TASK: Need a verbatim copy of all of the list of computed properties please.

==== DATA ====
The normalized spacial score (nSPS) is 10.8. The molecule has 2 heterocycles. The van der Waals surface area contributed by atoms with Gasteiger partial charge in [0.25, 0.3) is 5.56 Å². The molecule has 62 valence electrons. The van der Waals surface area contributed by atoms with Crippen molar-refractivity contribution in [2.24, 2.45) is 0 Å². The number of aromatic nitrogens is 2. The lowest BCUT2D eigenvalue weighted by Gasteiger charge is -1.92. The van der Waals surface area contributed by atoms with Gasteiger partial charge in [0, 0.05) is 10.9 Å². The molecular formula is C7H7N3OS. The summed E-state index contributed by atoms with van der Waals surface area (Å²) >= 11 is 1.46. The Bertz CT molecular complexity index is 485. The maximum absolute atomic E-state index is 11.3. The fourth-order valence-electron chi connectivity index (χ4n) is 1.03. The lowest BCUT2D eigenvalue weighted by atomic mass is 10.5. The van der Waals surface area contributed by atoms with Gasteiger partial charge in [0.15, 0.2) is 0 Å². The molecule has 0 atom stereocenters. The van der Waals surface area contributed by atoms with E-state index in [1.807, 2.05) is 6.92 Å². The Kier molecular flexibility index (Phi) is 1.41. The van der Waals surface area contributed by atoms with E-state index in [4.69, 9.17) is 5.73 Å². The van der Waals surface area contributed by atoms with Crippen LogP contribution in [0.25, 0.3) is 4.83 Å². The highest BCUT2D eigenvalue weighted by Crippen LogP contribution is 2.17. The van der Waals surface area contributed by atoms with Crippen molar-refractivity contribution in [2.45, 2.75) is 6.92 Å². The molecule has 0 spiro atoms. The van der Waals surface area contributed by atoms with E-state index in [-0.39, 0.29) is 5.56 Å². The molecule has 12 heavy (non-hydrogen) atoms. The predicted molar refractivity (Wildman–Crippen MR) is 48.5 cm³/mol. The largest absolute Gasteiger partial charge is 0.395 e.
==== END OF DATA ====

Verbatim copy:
The normalized spacial score (nSPS) is 10.8. The molecule has 2 heterocycles. The van der Waals surface area contributed by atoms with Gasteiger partial charge in [0.25, 0.3) is 5.56 Å². The molecule has 62 valence electrons. The van der Waals surface area contributed by atoms with Crippen molar-refractivity contribution in [2.24, 2.45) is 0 Å². The number of aromatic nitrogens is 2. The lowest BCUT2D eigenvalue weighted by Gasteiger charge is -1.92. The van der Waals surface area contributed by atoms with Gasteiger partial charge in [0, 0.05) is 10.9 Å². The molecular formula is C7H7N3OS. The summed E-state index contributed by atoms with van der Waals surface area (Å²) >= 11 is 1.46. The Bertz CT molecular complexity index is 485. The maximum absolute atomic E-state index is 11.3. The fourth-order valence-electron chi connectivity index (χ4n) is 1.03. The lowest BCUT2D eigenvalue weighted by atomic mass is 10.5. The van der Waals surface area contributed by atoms with Gasteiger partial charge in [0.15, 0.2) is 0 Å². The molecule has 0 atom stereocenters. The van der Waals surface area contributed by atoms with E-state index in [1.807, 2.05) is 6.92 Å². The Kier molecular flexibility index (Phi) is 1.41. The van der Waals surface area contributed by atoms with E-state index in [4.69, 9.17) is 5.73 Å². The van der Waals surface area contributed by atoms with Crippen LogP contribution in [0.25, 0.3) is 4.83 Å². The highest BCUT2D eigenvalue weighted by Crippen LogP contribution is 2.17. The van der Waals surface area contributed by atoms with Crippen molar-refractivity contribution in [2.45, 2.75) is 6.92 Å². The molecule has 0 spiro atoms. The van der Waals surface area contributed by atoms with E-state index in [-0.39, 0.29) is 5.56 Å². The molecule has 12 heavy (non-hydrogen) atoms. The predicted molar refractivity (Wildman–Crippen MR) is 48.5 cm³/mol. The largest absolute Gasteiger partial charge is 0.395 e.